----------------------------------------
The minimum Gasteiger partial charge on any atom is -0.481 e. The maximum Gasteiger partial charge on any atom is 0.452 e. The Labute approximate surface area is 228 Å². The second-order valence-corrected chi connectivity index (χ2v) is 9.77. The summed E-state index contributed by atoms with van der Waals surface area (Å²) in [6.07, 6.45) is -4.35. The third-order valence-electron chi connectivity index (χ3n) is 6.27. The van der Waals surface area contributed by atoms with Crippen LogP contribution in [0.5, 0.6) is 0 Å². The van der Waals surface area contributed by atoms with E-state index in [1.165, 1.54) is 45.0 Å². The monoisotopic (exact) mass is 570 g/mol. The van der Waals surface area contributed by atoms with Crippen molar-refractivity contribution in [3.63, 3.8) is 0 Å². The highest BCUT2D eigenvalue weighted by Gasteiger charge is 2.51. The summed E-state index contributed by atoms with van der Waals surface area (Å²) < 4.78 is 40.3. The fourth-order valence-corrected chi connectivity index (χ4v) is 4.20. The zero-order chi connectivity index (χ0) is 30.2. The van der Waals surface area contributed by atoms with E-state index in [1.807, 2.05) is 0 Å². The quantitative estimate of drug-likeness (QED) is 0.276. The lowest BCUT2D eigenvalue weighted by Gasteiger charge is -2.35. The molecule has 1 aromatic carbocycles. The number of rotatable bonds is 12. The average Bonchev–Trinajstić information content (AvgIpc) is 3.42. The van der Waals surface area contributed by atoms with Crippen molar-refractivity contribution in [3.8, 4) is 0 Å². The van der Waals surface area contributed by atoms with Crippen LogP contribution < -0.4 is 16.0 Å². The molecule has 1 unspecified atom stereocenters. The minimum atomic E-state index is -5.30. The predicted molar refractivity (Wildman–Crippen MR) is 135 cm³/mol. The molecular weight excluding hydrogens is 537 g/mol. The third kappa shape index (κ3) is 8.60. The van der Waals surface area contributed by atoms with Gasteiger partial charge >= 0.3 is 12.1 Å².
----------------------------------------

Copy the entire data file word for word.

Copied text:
The minimum Gasteiger partial charge on any atom is -0.481 e. The maximum Gasteiger partial charge on any atom is 0.452 e. The Labute approximate surface area is 228 Å². The second-order valence-corrected chi connectivity index (χ2v) is 9.77. The summed E-state index contributed by atoms with van der Waals surface area (Å²) in [6.07, 6.45) is -4.35. The third-order valence-electron chi connectivity index (χ3n) is 6.27. The van der Waals surface area contributed by atoms with Crippen LogP contribution in [0.5, 0.6) is 0 Å². The van der Waals surface area contributed by atoms with E-state index in [1.165, 1.54) is 45.0 Å². The monoisotopic (exact) mass is 570 g/mol. The van der Waals surface area contributed by atoms with Crippen molar-refractivity contribution in [3.63, 3.8) is 0 Å². The highest BCUT2D eigenvalue weighted by Gasteiger charge is 2.51. The summed E-state index contributed by atoms with van der Waals surface area (Å²) < 4.78 is 40.3. The fourth-order valence-corrected chi connectivity index (χ4v) is 4.20. The zero-order chi connectivity index (χ0) is 30.2. The van der Waals surface area contributed by atoms with E-state index in [1.807, 2.05) is 0 Å². The quantitative estimate of drug-likeness (QED) is 0.276. The lowest BCUT2D eigenvalue weighted by Gasteiger charge is -2.35. The molecule has 1 aromatic carbocycles. The number of rotatable bonds is 12. The average Bonchev–Trinajstić information content (AvgIpc) is 3.42. The van der Waals surface area contributed by atoms with Crippen molar-refractivity contribution in [3.8, 4) is 0 Å². The van der Waals surface area contributed by atoms with Crippen LogP contribution < -0.4 is 16.0 Å². The molecule has 1 unspecified atom stereocenters. The minimum atomic E-state index is -5.30. The predicted molar refractivity (Wildman–Crippen MR) is 135 cm³/mol. The molecular weight excluding hydrogens is 537 g/mol. The third kappa shape index (κ3) is 8.60. The van der Waals surface area contributed by atoms with Gasteiger partial charge >= 0.3 is 12.1 Å².